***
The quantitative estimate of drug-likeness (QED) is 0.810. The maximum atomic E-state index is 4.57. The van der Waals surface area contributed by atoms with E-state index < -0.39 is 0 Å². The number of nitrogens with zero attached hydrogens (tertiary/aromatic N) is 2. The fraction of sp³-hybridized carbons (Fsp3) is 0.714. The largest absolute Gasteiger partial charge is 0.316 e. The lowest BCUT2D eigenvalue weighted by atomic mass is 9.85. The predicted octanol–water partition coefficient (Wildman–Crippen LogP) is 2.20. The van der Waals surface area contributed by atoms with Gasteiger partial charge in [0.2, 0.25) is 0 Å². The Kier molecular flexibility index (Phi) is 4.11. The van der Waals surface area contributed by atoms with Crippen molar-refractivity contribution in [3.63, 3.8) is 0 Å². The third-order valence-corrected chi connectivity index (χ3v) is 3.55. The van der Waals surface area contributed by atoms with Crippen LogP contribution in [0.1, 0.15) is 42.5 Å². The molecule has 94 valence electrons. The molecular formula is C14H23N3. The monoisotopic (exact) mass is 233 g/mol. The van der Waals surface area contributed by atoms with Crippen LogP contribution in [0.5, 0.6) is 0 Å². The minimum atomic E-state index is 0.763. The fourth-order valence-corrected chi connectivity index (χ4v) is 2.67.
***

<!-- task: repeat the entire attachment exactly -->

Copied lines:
The quantitative estimate of drug-likeness (QED) is 0.810. The maximum atomic E-state index is 4.57. The van der Waals surface area contributed by atoms with E-state index < -0.39 is 0 Å². The number of nitrogens with zero attached hydrogens (tertiary/aromatic N) is 2. The fraction of sp³-hybridized carbons (Fsp3) is 0.714. The largest absolute Gasteiger partial charge is 0.316 e. The lowest BCUT2D eigenvalue weighted by atomic mass is 9.85. The predicted octanol–water partition coefficient (Wildman–Crippen LogP) is 2.20. The van der Waals surface area contributed by atoms with Gasteiger partial charge in [0.2, 0.25) is 0 Å². The Kier molecular flexibility index (Phi) is 4.11. The van der Waals surface area contributed by atoms with Crippen molar-refractivity contribution in [3.63, 3.8) is 0 Å². The third-order valence-corrected chi connectivity index (χ3v) is 3.55. The van der Waals surface area contributed by atoms with Crippen LogP contribution in [0.1, 0.15) is 42.5 Å². The molecule has 94 valence electrons. The molecular formula is C14H23N3. The monoisotopic (exact) mass is 233 g/mol. The van der Waals surface area contributed by atoms with Crippen LogP contribution in [0.5, 0.6) is 0 Å². The minimum atomic E-state index is 0.763. The fourth-order valence-corrected chi connectivity index (χ4v) is 2.67.